Albert A. Gore, Jr., a former Vice President of the United States, recently made the news by claiming that some of his predictions on climate change “have already been locked in place.” He went on to say, “sea level increases are going to continue no matter what we do now,” and that “the heat wave was in Europe…now it’s in the Arctic, and we are seeing a huge melting of ice there.”
Mr. Gore made these statements on the ABC Sunday morning news show during a patty-cake interview by the host, Jonathan Karl.
There are many questions to ask Al Gore, especially about his climate predictions made over the last three decades, for which he should be embarrassed to the point of hiding under a rock. Except Gore remains very much out in the open since he is on a mission – a political mission.
Among Gore’s predictions were that Mount Kilimanjaro would lose all its snow from the warmer planet; there would be “stronger storms” and more frequent hurricanes; the planet’s warming would continue unabated; the Arctic Sea would be free of sea ice and cause a “death spiral” of polar bears, and so forth. By 2016, when it was all supposed to happen, it was clear none of it did, as discussed here and here.
As the recent interview reveals, Gore is sticking to his claims of polar ice melt and sea levels rising. Last year, he sounded the alarm that sea level rise “poses a grave threat to humanity.” Turns out, the sea level was increasing about one half a millimeter per year (0.02 inches) to about 7.6 millimeters over a 15-year period, not exactly cause for concern.
Gore often obsesses about ice melting when it’s summer. Summer ice melt shouldn’t surprise anyone. Ice always melts during respective summertime months, even along the Arctic and Antarctic ice sheets, in some years more than others, and it builds again in fall and winter. In fact, ice and snow melt off my yard for good, usually by mid-March every year in the northeast United States, only to return around November. I’m confident by then my local hardware store will restock ice melt.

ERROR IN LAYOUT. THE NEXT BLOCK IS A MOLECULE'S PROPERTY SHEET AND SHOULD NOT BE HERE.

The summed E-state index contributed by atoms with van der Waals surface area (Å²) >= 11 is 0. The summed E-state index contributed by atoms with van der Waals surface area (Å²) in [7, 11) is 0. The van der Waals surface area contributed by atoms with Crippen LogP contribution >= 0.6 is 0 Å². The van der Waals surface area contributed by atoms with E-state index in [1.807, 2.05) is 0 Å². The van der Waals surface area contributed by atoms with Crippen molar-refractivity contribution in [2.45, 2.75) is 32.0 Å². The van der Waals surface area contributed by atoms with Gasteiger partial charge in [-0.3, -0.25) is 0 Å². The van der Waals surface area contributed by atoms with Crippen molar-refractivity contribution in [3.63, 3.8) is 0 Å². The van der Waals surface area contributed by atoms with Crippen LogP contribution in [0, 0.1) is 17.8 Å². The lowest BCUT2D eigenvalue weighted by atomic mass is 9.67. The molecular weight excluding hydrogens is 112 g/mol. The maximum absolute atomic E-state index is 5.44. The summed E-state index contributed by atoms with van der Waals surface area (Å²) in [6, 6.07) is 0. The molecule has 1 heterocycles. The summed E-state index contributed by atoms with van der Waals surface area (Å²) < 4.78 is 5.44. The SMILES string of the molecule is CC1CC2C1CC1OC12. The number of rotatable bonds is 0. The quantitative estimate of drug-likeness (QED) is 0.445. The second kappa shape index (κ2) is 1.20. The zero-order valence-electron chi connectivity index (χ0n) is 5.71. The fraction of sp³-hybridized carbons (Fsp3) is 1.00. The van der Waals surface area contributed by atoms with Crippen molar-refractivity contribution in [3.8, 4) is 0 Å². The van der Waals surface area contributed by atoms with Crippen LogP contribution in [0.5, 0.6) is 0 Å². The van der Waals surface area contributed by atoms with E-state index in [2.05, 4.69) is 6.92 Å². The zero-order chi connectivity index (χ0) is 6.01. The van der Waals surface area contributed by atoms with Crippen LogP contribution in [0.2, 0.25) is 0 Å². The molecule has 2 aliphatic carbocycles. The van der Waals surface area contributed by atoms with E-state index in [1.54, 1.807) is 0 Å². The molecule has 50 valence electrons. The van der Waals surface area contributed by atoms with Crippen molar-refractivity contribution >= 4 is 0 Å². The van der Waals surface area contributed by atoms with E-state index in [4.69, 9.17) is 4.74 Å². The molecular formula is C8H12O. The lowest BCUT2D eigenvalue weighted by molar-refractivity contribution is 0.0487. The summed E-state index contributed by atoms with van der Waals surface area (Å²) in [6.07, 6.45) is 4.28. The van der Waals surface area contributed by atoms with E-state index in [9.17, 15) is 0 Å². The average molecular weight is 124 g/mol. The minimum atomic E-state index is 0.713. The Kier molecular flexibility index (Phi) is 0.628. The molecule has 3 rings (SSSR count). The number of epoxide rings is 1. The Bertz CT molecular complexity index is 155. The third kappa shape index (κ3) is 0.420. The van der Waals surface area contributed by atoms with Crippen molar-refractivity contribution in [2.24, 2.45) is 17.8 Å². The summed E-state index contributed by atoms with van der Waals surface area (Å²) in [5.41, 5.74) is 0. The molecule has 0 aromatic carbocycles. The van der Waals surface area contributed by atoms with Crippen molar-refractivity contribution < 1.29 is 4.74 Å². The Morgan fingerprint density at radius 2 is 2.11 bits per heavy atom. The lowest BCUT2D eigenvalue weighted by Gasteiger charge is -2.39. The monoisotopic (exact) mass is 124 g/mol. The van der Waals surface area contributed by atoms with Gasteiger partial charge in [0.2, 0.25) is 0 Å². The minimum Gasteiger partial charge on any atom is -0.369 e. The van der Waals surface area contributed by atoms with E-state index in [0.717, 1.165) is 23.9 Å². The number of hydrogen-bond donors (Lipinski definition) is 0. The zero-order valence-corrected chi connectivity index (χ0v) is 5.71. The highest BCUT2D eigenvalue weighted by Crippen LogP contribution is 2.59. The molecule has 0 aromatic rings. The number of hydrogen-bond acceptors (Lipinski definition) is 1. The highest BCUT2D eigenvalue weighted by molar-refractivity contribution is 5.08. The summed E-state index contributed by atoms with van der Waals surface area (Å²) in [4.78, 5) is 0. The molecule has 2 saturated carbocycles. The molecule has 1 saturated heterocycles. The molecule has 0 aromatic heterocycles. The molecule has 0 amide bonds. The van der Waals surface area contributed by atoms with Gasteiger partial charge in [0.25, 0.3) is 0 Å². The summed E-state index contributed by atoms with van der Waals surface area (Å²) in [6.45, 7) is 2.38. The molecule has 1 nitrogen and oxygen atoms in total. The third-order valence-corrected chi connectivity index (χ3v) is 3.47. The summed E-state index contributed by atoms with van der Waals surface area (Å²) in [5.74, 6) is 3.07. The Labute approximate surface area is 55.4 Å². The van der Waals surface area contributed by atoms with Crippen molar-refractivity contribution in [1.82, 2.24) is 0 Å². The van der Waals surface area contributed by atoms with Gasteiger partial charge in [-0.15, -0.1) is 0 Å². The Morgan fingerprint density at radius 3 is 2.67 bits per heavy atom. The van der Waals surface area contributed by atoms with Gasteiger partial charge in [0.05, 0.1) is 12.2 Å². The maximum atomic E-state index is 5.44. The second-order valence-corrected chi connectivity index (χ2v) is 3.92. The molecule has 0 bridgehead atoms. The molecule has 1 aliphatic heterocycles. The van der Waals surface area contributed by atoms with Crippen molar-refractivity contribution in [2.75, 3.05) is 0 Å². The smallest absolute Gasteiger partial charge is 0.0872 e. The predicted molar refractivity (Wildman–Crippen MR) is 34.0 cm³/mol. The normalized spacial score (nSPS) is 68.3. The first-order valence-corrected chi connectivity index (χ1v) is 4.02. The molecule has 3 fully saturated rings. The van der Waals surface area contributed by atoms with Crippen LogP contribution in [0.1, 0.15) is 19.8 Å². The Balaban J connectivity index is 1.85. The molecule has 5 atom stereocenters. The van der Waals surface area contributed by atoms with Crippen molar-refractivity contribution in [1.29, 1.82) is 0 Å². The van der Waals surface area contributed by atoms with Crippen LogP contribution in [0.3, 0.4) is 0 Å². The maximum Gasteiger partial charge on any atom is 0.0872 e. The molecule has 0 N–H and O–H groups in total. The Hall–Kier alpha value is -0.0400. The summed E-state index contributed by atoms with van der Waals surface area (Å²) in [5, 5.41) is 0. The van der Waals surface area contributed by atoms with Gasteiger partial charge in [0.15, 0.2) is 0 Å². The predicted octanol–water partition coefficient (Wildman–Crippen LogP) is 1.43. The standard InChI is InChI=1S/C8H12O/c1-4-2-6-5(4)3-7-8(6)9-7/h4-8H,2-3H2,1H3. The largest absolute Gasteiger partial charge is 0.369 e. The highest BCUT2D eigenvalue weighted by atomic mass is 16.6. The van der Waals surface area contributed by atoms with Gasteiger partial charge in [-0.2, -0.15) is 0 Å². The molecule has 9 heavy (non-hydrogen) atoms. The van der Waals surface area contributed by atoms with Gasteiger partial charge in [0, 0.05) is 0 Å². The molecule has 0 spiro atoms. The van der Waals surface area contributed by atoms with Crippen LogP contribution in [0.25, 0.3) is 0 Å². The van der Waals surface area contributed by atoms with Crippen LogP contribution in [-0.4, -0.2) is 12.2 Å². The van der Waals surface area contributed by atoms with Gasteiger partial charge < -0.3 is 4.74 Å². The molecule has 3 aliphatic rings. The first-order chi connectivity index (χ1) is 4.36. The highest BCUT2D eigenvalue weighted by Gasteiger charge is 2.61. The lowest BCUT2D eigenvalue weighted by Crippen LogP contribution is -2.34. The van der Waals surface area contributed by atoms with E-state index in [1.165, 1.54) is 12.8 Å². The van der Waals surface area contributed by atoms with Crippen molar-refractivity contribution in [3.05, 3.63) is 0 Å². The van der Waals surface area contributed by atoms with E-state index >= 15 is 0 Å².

The string of bogus predictions by Al Gore, from his 1992 book Earth in the Balance to his 2006 movie An Inconvenient Truth, did not keep him from making a second film in 2017, An Inconvenient Sequel: Truth to Power, an even worse sequel than Jaws 2.
But there is more going on than wrong-headed climate predictions that were knowingly false and turned out accordingly. Al Gore, like so many life-long politicians, has perfected shamelessness, but he is not self-unaware.
Gore’s predictions and his climate activism ultimately come down to this: politics.
During the ABC interview, he gave the game away by following up his climate claims with political assurances. “Here’s the good news,” Gore said. “In the Democratic contest for the presidential nomination this year, virtually all of the candidates are agreed that [climate change] is either the top issue or one of the top two issues.”
In other words, it’s about electing fellow Democrats, and being in power.
In this sense, Gore, the elder statesman, echoes a more obscure individual named Saikat Chakrabarti, who until recently was the chief of staff to Congresswoman Alexandria Ocasio-Cortez, lead author of the Green New Deal. Mr. Chakrabarti spoke volumes when he admitted about the GND, “it wasn’t originally a climate thing at all…we really think of it as a how-do-you-change-the-entire-economy-thing.” In other words, climate alarmism is a means to gaining political power and economic control.
To be clear, Democrats and Republicans are all about power, and each side says and does things to advance their political interests and expand their influence. Nothing unusual there, but it should be understood when it’s occurring on either side.
Al Gore is a lifelong Democratic politician and the offspring of another senator, his father, Albert Gore, Sr., who served in the 1950’s and ‘60’s. After stints in the House, Senate and as President Clinton’s V.P., Gore just missed the biggest political prize of all – the presidency, having lost in 2000 by a whisker in the electoral college to another political scion, George W. Bush.
Gore found his second act by taking his global warming crusade to a new level, which made him a wealthy man and an international celebrity. Still, it all comes back to political power.
Politicians make fibs, promises and predictions that often don’t get checked later on in the next election cycle. In that sense, Gore’s climate activism of the last 20 years is parallel to his life in elective office; that is, he rarely got held to the claims and predictions as a politician, and he’s largely escaped scrutiny for the same in his climate career.
So the beat goes on for Al Gore. There’s a presidential election around the corner, and he’s about electing a fellow Democrat for the prize that narrowly escaped him.